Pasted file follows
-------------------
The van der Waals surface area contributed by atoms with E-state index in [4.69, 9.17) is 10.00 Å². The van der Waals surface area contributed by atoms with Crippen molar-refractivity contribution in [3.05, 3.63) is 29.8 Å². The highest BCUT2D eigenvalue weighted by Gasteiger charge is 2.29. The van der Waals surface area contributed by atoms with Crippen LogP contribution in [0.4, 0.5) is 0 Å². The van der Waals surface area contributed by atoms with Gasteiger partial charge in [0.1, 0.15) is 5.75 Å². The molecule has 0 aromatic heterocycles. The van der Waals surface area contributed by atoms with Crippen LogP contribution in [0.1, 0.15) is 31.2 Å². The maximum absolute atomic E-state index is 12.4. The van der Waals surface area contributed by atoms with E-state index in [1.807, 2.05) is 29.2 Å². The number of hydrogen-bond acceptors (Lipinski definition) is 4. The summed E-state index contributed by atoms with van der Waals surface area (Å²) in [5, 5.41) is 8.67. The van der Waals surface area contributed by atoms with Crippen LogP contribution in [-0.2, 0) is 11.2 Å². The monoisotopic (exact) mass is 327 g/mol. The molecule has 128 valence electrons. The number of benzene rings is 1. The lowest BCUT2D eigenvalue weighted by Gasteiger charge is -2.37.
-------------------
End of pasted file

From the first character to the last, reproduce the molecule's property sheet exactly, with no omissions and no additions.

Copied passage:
The van der Waals surface area contributed by atoms with E-state index in [4.69, 9.17) is 10.00 Å². The van der Waals surface area contributed by atoms with Crippen molar-refractivity contribution in [3.05, 3.63) is 29.8 Å². The highest BCUT2D eigenvalue weighted by Gasteiger charge is 2.29. The van der Waals surface area contributed by atoms with Crippen LogP contribution in [0.4, 0.5) is 0 Å². The van der Waals surface area contributed by atoms with Gasteiger partial charge in [0.1, 0.15) is 5.75 Å². The molecule has 0 aromatic heterocycles. The van der Waals surface area contributed by atoms with Crippen LogP contribution in [0.1, 0.15) is 31.2 Å². The maximum absolute atomic E-state index is 12.4. The van der Waals surface area contributed by atoms with E-state index in [1.807, 2.05) is 29.2 Å². The number of hydrogen-bond acceptors (Lipinski definition) is 4. The summed E-state index contributed by atoms with van der Waals surface area (Å²) in [5, 5.41) is 8.67. The van der Waals surface area contributed by atoms with Crippen LogP contribution in [-0.2, 0) is 11.2 Å². The monoisotopic (exact) mass is 327 g/mol. The molecule has 128 valence electrons. The number of benzene rings is 1. The lowest BCUT2D eigenvalue weighted by Gasteiger charge is -2.37.